On December 14, the FTC, along with a coalition of 13 states and the District of Columbia, entered into a settlement agreement with Ashley Madison over allegations that the online dating site deceived consumers and failed to protect 36 million users’ account and profile information in relation to a massive July 2015 data breach.  The settlement requires the defendants to implement a comprehensive data security program, including third-party assessments.  In addition, Ashley Madison will pay a total of $17.5 million (about $15.8 million of which is suspended) to the FTC and state AGs as part of the agreement.

Ashley Madison, whose slogan was “Life is Short. Have an Affair,” is a website that catered to individuals wishing to have secret, romantic affairs without their spouses’ or partners’ knowledge.  In July 2015, hackers gained access to the Ashley Madison website and posted online information pertaining to millions of Ashley Madison members, including photographs, user names, email addresses, and other profile information.  The FTC/attorney general probe uncovered lax data security practices at the company, including a failure to maintain information security policies or to use multi-factor authentication to secure remote access, according to the statement.

The settlement is noteworthy in several ways.  First, according to the complaint, the defendants had no written information security policy, no reasonable access controls, inadequate security training of employees, no knowledge of whether third-party service providers were using reasonable security measures, and no measures to monitor the effectiveness of their system security.  The website also misrepresented the quality of its security controls to users, and sold a “full delete” option which it did not carry out in all instances.  This misrepresentation (considered “deception” under Section 5 of the FTC Act) and Ashley Madison’s lack of proper controls and information security policy likely compounded the penalty assessed.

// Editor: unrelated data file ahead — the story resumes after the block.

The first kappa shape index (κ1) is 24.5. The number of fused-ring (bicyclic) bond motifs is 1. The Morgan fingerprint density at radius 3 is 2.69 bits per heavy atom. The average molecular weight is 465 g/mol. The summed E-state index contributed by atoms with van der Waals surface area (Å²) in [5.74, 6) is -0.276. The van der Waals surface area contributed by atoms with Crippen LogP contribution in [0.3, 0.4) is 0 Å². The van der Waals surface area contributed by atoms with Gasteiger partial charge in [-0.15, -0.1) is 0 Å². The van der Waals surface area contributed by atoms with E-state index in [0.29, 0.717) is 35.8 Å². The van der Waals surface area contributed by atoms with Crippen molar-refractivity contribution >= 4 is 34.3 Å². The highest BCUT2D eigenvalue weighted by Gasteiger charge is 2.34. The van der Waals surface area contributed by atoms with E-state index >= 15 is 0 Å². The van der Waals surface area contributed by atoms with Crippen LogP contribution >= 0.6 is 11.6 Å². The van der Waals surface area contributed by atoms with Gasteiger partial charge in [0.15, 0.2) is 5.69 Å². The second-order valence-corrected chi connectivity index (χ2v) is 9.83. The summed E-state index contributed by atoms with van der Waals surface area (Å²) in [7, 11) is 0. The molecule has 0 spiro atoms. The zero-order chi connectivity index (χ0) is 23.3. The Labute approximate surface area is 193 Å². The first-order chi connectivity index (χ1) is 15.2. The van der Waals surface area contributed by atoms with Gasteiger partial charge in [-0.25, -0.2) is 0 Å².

Second, the FTC and state AGs uncovered during their investigation of Ashley Madison that the website used “fembots” to impersonate real humans on the site.  The FTC and AGs alleged that these “fembots” unlawfully tricked users into signing up for paid memberships, thinking that they were interacting with actual women.  Vermont Attorney General William H. Sorrell, who took the lead among the attorneys general, said “[C]reating fake profiles and selling services that are not delivered is unacceptable behavior for any dating website.”  Dating websites and similar social media platforms should take notice that “bots” designed to lure customers into paying for services (i.e., deception) will not be tolerated by federal and state regulators.

Third, Ashley Madison will only pay about $1.7 million as part of the settlement in light of Ashley Madison’s financial condition.  Half of the amount will go to the FTC, and half will be divided among the states represented in the investigation.  The remainder of the $17.5 million settlement will be suspended.  According to the settlement, if it is later discovered that Ashley Madison has misrepresented its financial condition, the full amount will immediately become due.

Additionally, the settlement agreement with the FTC stipulates that the $828,500 to be paid to the to the FTC will be used for “equitable relief, including consumer redress and any attendant expenses for the administration of any redress fund.”  Any money left over would go either to “other equitable relief” (including consumer information and education related to the cyber security and privacy practices) or into the U.S. Treasury’s coffers as “disgorgement.”

Finally, the states involved in the settlement appear to be the states typically associated with an FTC/state AG settlement.  In addition to the District of Columbia, the settlement included Alaska, Arkansas, Hawaii, Louisiana, Maryland, Mississippi, Nebraska, New York, North Dakota, Oregon, Rhode Island, Tennessee, and Vermont.   As we noted here, here, and here, state attorneys general have been active in investigating data breaches and in promoting effective cyber security standards.  The recent settlement with Ashley Madison demonstrates the states continued interest in investigating data breaches.

Notably, however, Connecticut, Massachusetts, Texas, and Illinois were not party to the settlement agreement.  As we previously noted here, here, and here, state attorneys general from those four states are widely considered as leaders in the cyber security and privacy space.  Therefore, it is unclear whether we can expect further orders related to the Ashley Madison data breach.